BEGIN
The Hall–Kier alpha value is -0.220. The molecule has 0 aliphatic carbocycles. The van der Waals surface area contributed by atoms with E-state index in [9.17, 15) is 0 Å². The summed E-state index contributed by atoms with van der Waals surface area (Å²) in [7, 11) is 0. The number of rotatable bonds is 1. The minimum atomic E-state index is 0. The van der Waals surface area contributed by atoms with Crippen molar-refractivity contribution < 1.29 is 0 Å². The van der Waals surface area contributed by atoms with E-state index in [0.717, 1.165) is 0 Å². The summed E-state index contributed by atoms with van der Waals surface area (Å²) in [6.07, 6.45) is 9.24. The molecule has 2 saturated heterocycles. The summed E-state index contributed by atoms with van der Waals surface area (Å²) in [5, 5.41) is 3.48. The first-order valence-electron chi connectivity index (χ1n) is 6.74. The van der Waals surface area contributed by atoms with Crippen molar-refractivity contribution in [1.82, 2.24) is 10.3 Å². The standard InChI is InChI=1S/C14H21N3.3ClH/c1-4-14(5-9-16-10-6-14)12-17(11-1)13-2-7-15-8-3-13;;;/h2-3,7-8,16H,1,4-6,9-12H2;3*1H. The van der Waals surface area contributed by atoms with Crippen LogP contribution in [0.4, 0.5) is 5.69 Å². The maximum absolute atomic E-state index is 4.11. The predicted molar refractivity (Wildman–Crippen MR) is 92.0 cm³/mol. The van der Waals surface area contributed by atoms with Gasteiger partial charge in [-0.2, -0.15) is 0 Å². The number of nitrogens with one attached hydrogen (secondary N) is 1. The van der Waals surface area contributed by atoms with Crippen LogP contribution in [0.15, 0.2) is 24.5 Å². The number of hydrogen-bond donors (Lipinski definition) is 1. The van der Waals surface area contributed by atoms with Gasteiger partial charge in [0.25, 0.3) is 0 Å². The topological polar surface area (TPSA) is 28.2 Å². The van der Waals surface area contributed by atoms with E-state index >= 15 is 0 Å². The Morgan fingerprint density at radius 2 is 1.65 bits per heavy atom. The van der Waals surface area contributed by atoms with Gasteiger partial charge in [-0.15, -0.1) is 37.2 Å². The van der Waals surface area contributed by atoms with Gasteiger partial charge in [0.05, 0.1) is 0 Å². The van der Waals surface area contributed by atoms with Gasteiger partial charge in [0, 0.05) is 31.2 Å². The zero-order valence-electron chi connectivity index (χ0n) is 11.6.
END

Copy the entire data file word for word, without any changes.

The Hall–Kier alpha value is -0.220. The molecule has 0 aliphatic carbocycles. The van der Waals surface area contributed by atoms with E-state index in [9.17, 15) is 0 Å². The summed E-state index contributed by atoms with van der Waals surface area (Å²) in [7, 11) is 0. The number of rotatable bonds is 1. The minimum atomic E-state index is 0. The van der Waals surface area contributed by atoms with Crippen molar-refractivity contribution < 1.29 is 0 Å². The van der Waals surface area contributed by atoms with E-state index in [0.717, 1.165) is 0 Å². The summed E-state index contributed by atoms with van der Waals surface area (Å²) in [6.07, 6.45) is 9.24. The molecule has 2 saturated heterocycles. The summed E-state index contributed by atoms with van der Waals surface area (Å²) in [5, 5.41) is 3.48. The first-order valence-electron chi connectivity index (χ1n) is 6.74. The van der Waals surface area contributed by atoms with Crippen molar-refractivity contribution in [1.82, 2.24) is 10.3 Å². The standard InChI is InChI=1S/C14H21N3.3ClH/c1-4-14(5-9-16-10-6-14)12-17(11-1)13-2-7-15-8-3-13;;;/h2-3,7-8,16H,1,4-6,9-12H2;3*1H. The van der Waals surface area contributed by atoms with Crippen LogP contribution in [0.4, 0.5) is 5.69 Å². The maximum absolute atomic E-state index is 4.11. The predicted molar refractivity (Wildman–Crippen MR) is 92.0 cm³/mol. The van der Waals surface area contributed by atoms with Gasteiger partial charge in [-0.2, -0.15) is 0 Å². The number of nitrogens with one attached hydrogen (secondary N) is 1. The van der Waals surface area contributed by atoms with Crippen LogP contribution in [0.15, 0.2) is 24.5 Å². The number of hydrogen-bond donors (Lipinski definition) is 1. The van der Waals surface area contributed by atoms with Gasteiger partial charge in [0.25, 0.3) is 0 Å². The topological polar surface area (TPSA) is 28.2 Å². The van der Waals surface area contributed by atoms with E-state index >= 15 is 0 Å². The Morgan fingerprint density at radius 2 is 1.65 bits per heavy atom. The van der Waals surface area contributed by atoms with Gasteiger partial charge in [-0.15, -0.1) is 37.2 Å². The van der Waals surface area contributed by atoms with Gasteiger partial charge in [0.05, 0.1) is 0 Å². The van der Waals surface area contributed by atoms with Gasteiger partial charge in [0, 0.05) is 31.2 Å². The zero-order valence-electron chi connectivity index (χ0n) is 11.6.